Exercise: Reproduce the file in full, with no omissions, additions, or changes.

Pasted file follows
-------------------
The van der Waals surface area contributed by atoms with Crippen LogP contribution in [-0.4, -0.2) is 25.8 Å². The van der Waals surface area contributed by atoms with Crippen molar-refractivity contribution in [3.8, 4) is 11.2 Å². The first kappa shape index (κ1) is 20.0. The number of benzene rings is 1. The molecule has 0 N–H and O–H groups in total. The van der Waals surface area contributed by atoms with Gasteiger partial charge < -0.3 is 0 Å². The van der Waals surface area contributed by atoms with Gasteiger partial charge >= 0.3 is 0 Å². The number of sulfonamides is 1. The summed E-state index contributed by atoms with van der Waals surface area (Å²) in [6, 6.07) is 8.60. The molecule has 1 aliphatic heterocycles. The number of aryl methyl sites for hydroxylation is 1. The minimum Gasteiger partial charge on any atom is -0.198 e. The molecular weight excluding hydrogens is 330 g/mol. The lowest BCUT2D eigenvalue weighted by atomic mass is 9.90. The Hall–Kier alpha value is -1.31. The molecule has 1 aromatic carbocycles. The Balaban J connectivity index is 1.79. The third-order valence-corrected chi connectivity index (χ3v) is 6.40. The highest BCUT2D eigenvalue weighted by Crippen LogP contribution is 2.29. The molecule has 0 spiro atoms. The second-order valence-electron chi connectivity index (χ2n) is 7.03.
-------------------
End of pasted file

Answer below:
The van der Waals surface area contributed by atoms with Crippen LogP contribution in [-0.4, -0.2) is 25.8 Å². The van der Waals surface area contributed by atoms with Crippen molar-refractivity contribution in [3.8, 4) is 11.2 Å². The first kappa shape index (κ1) is 20.0. The number of benzene rings is 1. The molecule has 0 N–H and O–H groups in total. The van der Waals surface area contributed by atoms with Gasteiger partial charge < -0.3 is 0 Å². The van der Waals surface area contributed by atoms with Gasteiger partial charge >= 0.3 is 0 Å². The number of sulfonamides is 1. The summed E-state index contributed by atoms with van der Waals surface area (Å²) in [6, 6.07) is 8.60. The molecule has 1 aliphatic heterocycles. The number of aryl methyl sites for hydroxylation is 1. The minimum Gasteiger partial charge on any atom is -0.198 e. The molecular weight excluding hydrogens is 330 g/mol. The lowest BCUT2D eigenvalue weighted by atomic mass is 9.90. The Hall–Kier alpha value is -1.31. The molecule has 1 aromatic carbocycles. The Balaban J connectivity index is 1.79. The third-order valence-corrected chi connectivity index (χ3v) is 6.40. The highest BCUT2D eigenvalue weighted by Crippen LogP contribution is 2.29. The molecule has 0 spiro atoms. The second-order valence-electron chi connectivity index (χ2n) is 7.03.